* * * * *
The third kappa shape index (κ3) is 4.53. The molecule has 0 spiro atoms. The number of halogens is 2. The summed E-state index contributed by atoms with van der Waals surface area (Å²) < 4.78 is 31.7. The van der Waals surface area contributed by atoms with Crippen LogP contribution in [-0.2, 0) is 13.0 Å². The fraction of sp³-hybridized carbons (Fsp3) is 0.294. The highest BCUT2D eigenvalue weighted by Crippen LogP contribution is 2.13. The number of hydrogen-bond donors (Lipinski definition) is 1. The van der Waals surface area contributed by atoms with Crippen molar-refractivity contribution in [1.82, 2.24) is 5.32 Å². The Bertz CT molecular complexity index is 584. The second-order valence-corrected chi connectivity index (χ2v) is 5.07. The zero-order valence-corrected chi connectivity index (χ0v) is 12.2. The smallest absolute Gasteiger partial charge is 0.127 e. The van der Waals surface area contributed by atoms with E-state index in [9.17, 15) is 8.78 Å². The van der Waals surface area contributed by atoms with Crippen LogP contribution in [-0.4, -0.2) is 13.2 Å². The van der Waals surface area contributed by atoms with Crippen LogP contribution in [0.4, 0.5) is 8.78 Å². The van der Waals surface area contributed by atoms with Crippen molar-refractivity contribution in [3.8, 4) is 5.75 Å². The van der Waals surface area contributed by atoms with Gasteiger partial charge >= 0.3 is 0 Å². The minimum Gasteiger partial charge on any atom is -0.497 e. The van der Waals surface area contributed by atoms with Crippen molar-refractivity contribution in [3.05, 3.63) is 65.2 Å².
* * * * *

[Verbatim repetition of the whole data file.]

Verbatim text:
The third kappa shape index (κ3) is 4.53. The molecule has 0 spiro atoms. The number of halogens is 2. The summed E-state index contributed by atoms with van der Waals surface area (Å²) < 4.78 is 31.7. The van der Waals surface area contributed by atoms with Crippen LogP contribution in [-0.2, 0) is 13.0 Å². The fraction of sp³-hybridized carbons (Fsp3) is 0.294. The highest BCUT2D eigenvalue weighted by Crippen LogP contribution is 2.13. The number of hydrogen-bond donors (Lipinski definition) is 1. The van der Waals surface area contributed by atoms with Crippen molar-refractivity contribution in [1.82, 2.24) is 5.32 Å². The Bertz CT molecular complexity index is 584. The second-order valence-corrected chi connectivity index (χ2v) is 5.07. The zero-order valence-corrected chi connectivity index (χ0v) is 12.2. The smallest absolute Gasteiger partial charge is 0.127 e. The van der Waals surface area contributed by atoms with E-state index in [9.17, 15) is 8.78 Å². The van der Waals surface area contributed by atoms with Crippen LogP contribution in [-0.4, -0.2) is 13.2 Å². The van der Waals surface area contributed by atoms with Crippen LogP contribution in [0.4, 0.5) is 8.78 Å². The van der Waals surface area contributed by atoms with Crippen molar-refractivity contribution in [3.8, 4) is 5.75 Å². The van der Waals surface area contributed by atoms with Gasteiger partial charge >= 0.3 is 0 Å². The minimum Gasteiger partial charge on any atom is -0.497 e. The van der Waals surface area contributed by atoms with Crippen molar-refractivity contribution in [3.05, 3.63) is 65.2 Å².